With a helping hand from Kirkland Lake Gold Inc., Northern College is helping to address the industry's shortage of skilled miners with its Underground Hard Rock Miner Common Core training program.
Created through a partnership between the school and the mid-tier gold miner, the program has provided an opportunity for those returning to the North in search of permanent full-time employment.
“It is so gratifying to see those who are highly motivated and never had a chance of getting in...this is their big break,” said Rose-Lyne D'Aoust-Messier, training consultant of apprenticeship, workforce development and training at Northern College's Kirkland Lake campus.
It is one of two institutions in northeastern Ontario that offers this type of training for people not privately employed by a mining company. In mid-February, 12 students graduated from the program, six of which have already been scooped up by Kirkland Lake Gold.
The program is unique in its approach in that part of the training occurs at the 3400-foot level of the company's mine. Training also takes place on surface at the mine and in various training facilities at the college, including the gym, where physical training, learning how to lift and proper nutrition are all part of the course's content. Besides providing a working location both above and underground, the company also supplies services like compressed air, tools and some training equipment.
Six years ago, a team at Northern College approached Kirkland Lake Gold to help them create a training program for miners, aware that the company trained individuals for Miner 3, Miner 2 and Miner 1 designations, according to Kirkland Lake Gold CEO Brian Hinchcliffe.
The college wanted to frame the proposal so production mining could be recognized as a trade, which would make it eligible for government funding. Although an official miner's trade status never came to fruition, a syllabus was created after three to four years of collaboration. As well, recognition of the shortage and subsequent need for skilled miners in the industry was translated into financial support through Second Career, a provincial program that assists with tuition fees for qualifying students.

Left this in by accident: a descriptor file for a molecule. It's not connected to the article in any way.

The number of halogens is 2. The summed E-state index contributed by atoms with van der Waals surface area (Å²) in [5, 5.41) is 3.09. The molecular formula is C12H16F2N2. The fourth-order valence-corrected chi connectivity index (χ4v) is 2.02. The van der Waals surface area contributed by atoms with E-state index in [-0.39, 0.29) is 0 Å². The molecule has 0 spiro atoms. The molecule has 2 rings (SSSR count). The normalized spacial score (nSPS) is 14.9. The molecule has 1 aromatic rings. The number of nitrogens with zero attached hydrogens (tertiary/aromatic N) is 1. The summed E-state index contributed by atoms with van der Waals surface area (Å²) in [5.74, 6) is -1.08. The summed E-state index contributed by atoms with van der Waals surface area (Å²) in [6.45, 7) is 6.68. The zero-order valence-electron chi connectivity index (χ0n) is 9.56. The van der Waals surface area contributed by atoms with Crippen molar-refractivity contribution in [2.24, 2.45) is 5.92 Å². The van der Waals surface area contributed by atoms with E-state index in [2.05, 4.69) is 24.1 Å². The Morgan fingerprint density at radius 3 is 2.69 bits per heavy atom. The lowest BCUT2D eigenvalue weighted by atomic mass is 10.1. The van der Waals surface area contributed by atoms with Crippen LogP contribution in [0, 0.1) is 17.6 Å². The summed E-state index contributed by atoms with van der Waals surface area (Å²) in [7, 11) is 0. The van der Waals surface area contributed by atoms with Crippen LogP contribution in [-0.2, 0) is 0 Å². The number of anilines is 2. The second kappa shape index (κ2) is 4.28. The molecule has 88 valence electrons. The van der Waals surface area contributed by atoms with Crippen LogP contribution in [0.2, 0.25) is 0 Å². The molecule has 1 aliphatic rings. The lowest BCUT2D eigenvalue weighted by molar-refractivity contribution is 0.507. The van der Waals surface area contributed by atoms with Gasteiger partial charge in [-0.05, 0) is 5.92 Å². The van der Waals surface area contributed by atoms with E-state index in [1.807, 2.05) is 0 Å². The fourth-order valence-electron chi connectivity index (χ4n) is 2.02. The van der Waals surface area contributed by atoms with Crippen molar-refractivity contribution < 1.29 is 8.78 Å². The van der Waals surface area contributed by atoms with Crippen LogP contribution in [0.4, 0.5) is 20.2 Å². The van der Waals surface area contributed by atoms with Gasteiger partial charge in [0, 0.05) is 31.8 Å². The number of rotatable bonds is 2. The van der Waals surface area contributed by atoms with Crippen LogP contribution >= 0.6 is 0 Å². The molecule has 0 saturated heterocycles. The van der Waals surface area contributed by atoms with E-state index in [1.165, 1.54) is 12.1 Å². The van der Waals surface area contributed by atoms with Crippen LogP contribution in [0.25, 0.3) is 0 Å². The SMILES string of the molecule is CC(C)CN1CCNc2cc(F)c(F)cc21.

The 12-week program trains students on the same production schedule as the mine: 10-hour shifts, seven days on and seven off. The pupil-teacher ratio is six to one and the training is performed by industry experts, sourced by Kirkland Lake Gold.
D'Aoust-Messier said students get to learn the mining cycle from start to finish, including the health and safety aspect of the job.
Upon completion of the program, they emerge as a Miner 3 on probation, an entry-level position, said Hinchcliffe. He explained it would take three to four years to become a Miner 1, the highest acquired skill-set.
“It is like a full-fledged apprenticeship program with its various stages where one must acquire certain skills before progressing to the next level,” he said. “Every working stope needs to be directed by a Miner 1 as a lead hand.”
Like any training, employment is determined by performance and is not guaranteed. But the fact that the company provides the training site, means they can observe the students in action during the program and can screen them as potential candidates for hire.
Another session will begin on April 4. It works on a demand basis. D'Aoust-Messier said it is a competitive process and there are at least two applicants for every seat.
Those interested in registering must submit an application, attend an information session, and be tested for mechanical reasoning and workplace essential skills, such as reading, writing and basic math calculations. If they meet those requirements, they are invited for an interview.
The program requires people with the ability to lift at least 75 pounds due to the nature of the work. Tuition is $17,500, and those who obtain employment, can expect starting wages between $25 and $35 per hour.
D'Aoust-Messier sees the program as a win-win situation because the college can fulfill its mandate to help the community meet its workforce needs, students can obtain employment and mine sites can have potential workers to fill the gap created by the shortage of miners.